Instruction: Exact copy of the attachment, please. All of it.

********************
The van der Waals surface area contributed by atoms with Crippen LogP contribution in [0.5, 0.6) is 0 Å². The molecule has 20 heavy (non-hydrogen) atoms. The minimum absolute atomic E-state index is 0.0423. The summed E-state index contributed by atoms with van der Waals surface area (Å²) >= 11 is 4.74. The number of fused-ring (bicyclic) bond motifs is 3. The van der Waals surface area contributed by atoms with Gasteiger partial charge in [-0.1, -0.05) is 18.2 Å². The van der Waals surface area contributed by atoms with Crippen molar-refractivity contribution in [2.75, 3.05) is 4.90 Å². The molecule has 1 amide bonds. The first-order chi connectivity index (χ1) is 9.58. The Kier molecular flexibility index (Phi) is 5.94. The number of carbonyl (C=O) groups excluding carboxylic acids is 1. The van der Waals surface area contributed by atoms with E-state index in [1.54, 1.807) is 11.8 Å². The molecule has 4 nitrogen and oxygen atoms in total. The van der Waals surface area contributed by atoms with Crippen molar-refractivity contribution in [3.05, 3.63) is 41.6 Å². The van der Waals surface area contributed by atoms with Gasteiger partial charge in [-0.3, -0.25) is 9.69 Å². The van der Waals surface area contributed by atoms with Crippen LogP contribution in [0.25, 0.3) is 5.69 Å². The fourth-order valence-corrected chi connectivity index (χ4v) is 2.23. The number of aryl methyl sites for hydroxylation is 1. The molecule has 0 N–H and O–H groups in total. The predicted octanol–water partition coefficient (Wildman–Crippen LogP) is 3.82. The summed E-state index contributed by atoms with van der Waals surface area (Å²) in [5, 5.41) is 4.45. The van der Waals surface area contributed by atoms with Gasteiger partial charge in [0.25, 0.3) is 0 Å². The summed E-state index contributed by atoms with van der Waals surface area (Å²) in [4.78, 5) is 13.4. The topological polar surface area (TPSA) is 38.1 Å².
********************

The van der Waals surface area contributed by atoms with Crippen LogP contribution in [0.5, 0.6) is 0 Å². The molecule has 20 heavy (non-hydrogen) atoms. The minimum absolute atomic E-state index is 0.0423. The summed E-state index contributed by atoms with van der Waals surface area (Å²) >= 11 is 4.74. The number of fused-ring (bicyclic) bond motifs is 3. The van der Waals surface area contributed by atoms with Gasteiger partial charge in [-0.1, -0.05) is 18.2 Å². The van der Waals surface area contributed by atoms with Crippen molar-refractivity contribution in [2.75, 3.05) is 4.90 Å². The molecule has 1 amide bonds. The first-order chi connectivity index (χ1) is 9.58. The Kier molecular flexibility index (Phi) is 5.94. The number of carbonyl (C=O) groups excluding carboxylic acids is 1. The van der Waals surface area contributed by atoms with E-state index in [1.54, 1.807) is 11.8 Å². The molecule has 4 nitrogen and oxygen atoms in total. The van der Waals surface area contributed by atoms with Crippen molar-refractivity contribution in [3.05, 3.63) is 41.6 Å². The van der Waals surface area contributed by atoms with Gasteiger partial charge in [-0.3, -0.25) is 9.69 Å². The van der Waals surface area contributed by atoms with Crippen LogP contribution in [0.25, 0.3) is 5.69 Å². The fourth-order valence-corrected chi connectivity index (χ4v) is 2.23. The number of aryl methyl sites for hydroxylation is 1. The molecule has 0 N–H and O–H groups in total. The predicted octanol–water partition coefficient (Wildman–Crippen LogP) is 3.82. The summed E-state index contributed by atoms with van der Waals surface area (Å²) in [5, 5.41) is 4.45. The van der Waals surface area contributed by atoms with Gasteiger partial charge in [0.25, 0.3) is 0 Å². The summed E-state index contributed by atoms with van der Waals surface area (Å²) in [4.78, 5) is 13.4. The topological polar surface area (TPSA) is 38.1 Å².